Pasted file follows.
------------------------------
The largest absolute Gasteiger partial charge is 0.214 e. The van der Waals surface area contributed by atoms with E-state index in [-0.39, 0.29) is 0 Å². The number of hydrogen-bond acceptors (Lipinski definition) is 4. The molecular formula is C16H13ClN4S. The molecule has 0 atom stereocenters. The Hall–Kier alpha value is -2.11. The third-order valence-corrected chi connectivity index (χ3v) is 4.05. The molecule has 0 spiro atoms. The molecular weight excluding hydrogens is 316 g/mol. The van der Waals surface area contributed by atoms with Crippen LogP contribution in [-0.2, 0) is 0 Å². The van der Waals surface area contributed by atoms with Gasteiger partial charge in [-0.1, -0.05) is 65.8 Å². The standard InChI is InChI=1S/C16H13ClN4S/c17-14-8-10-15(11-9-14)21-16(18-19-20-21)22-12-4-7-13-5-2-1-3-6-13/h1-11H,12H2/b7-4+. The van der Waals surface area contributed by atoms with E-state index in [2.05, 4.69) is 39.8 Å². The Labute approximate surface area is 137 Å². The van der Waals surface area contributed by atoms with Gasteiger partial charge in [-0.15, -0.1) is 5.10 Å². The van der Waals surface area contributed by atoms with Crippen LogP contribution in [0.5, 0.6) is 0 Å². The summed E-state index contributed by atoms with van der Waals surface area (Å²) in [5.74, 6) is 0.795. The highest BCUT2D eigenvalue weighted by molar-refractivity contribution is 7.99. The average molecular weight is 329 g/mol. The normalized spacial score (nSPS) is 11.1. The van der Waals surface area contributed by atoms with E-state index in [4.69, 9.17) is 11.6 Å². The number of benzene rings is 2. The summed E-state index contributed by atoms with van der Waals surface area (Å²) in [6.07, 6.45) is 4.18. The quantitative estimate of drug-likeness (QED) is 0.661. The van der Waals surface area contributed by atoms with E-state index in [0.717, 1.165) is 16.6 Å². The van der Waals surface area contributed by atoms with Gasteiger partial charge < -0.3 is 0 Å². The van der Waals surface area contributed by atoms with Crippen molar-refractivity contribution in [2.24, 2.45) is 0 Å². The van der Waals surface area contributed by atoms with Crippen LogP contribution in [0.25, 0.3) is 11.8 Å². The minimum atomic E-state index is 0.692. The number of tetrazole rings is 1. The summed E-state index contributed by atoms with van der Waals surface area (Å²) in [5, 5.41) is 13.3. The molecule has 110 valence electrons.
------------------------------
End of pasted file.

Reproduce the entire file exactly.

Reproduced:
The largest absolute Gasteiger partial charge is 0.214 e. The van der Waals surface area contributed by atoms with E-state index in [-0.39, 0.29) is 0 Å². The number of hydrogen-bond acceptors (Lipinski definition) is 4. The molecular formula is C16H13ClN4S. The molecule has 0 atom stereocenters. The Hall–Kier alpha value is -2.11. The third-order valence-corrected chi connectivity index (χ3v) is 4.05. The molecule has 0 spiro atoms. The molecular weight excluding hydrogens is 316 g/mol. The van der Waals surface area contributed by atoms with Crippen LogP contribution in [-0.2, 0) is 0 Å². The van der Waals surface area contributed by atoms with Gasteiger partial charge in [-0.1, -0.05) is 65.8 Å². The standard InChI is InChI=1S/C16H13ClN4S/c17-14-8-10-15(11-9-14)21-16(18-19-20-21)22-12-4-7-13-5-2-1-3-6-13/h1-11H,12H2/b7-4+. The van der Waals surface area contributed by atoms with E-state index in [2.05, 4.69) is 39.8 Å². The Labute approximate surface area is 137 Å². The van der Waals surface area contributed by atoms with Gasteiger partial charge in [-0.15, -0.1) is 5.10 Å². The van der Waals surface area contributed by atoms with Crippen LogP contribution in [0.5, 0.6) is 0 Å². The summed E-state index contributed by atoms with van der Waals surface area (Å²) in [5.74, 6) is 0.795. The highest BCUT2D eigenvalue weighted by molar-refractivity contribution is 7.99. The average molecular weight is 329 g/mol. The normalized spacial score (nSPS) is 11.1. The van der Waals surface area contributed by atoms with E-state index in [4.69, 9.17) is 11.6 Å². The number of benzene rings is 2. The summed E-state index contributed by atoms with van der Waals surface area (Å²) in [6.07, 6.45) is 4.18. The quantitative estimate of drug-likeness (QED) is 0.661. The van der Waals surface area contributed by atoms with E-state index in [0.717, 1.165) is 16.6 Å². The van der Waals surface area contributed by atoms with Gasteiger partial charge < -0.3 is 0 Å². The van der Waals surface area contributed by atoms with Crippen molar-refractivity contribution in [2.24, 2.45) is 0 Å². The van der Waals surface area contributed by atoms with Crippen LogP contribution in [0.25, 0.3) is 11.8 Å². The minimum atomic E-state index is 0.692. The number of tetrazole rings is 1. The summed E-state index contributed by atoms with van der Waals surface area (Å²) in [5, 5.41) is 13.3. The molecule has 110 valence electrons.